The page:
Photo by Tom Mesic, Ars Electronica Opening (2018)
« Alexis Langevin-Tétrault wowed us with a visually arresting live set built around a series of ropes and sensors that had to be seen to be believed, pulling on the cords like he was trying to complete an assault course. » Fact Magazine
« Montreal’s Alexis Langevin-Tetrault proved a draw, as he reframed electroacoustic performance as full-body workout with the help of a custom-built instrument that looked like a Byzantine chest extensor. » Crack Magazine
« The physicality of Langevin-Tétrault’s performance would have been enough as a spectacle on its own, yet it was sonically very impressive too – harsh-gated nuclear fission synthesis filling every crevice of space. » Stray Landings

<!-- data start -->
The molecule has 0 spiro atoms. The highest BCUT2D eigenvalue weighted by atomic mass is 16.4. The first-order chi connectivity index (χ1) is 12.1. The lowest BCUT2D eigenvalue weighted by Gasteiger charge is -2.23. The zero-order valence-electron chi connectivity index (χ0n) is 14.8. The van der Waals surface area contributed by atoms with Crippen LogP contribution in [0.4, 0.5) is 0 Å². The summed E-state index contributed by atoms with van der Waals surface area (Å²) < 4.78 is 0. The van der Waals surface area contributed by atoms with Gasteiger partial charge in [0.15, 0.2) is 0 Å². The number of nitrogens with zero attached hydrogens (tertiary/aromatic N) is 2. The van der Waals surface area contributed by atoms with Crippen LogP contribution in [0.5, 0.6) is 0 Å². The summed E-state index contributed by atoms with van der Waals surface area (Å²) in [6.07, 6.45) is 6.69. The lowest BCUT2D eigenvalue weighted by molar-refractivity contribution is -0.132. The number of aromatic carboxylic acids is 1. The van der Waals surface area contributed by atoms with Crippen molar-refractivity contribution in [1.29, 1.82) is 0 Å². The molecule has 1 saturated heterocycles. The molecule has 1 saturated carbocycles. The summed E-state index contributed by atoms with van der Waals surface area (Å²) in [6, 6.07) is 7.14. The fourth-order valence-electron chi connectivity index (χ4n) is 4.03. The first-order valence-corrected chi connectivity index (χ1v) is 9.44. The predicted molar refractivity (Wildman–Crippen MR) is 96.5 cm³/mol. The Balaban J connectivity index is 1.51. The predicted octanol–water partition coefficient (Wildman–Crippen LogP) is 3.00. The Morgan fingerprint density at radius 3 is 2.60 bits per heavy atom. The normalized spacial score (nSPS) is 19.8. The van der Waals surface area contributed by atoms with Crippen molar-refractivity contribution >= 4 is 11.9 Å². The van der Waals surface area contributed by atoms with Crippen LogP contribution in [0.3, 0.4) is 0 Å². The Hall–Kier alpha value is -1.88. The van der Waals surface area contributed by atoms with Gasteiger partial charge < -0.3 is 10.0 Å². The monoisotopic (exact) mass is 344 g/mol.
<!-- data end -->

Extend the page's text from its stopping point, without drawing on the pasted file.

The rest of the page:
« Alexis Langevin-Tétrault, although on the louder side of the enjoyable, really made an impression with his steel construction – creating his micro electric thunderstorm. » Stereo Klang
« This is a digital sound sculpture as much as a musical performance. Although he is using a laptop he doesn’t refer it to at all through the performance, which is as a result much more unexpectedly visceral and emotional. He is battling and seducing the machine rather than playing it like a musical instrument: it’s a different kind of physical virtuosity. (…) Interferences looks like someone who has created a device to generate a time portal but is a powerfully compelling and highly-watchable exposure to a new digital language that is at once fleetingly familiar and alien. » The Reviews Hub, Mars 2018.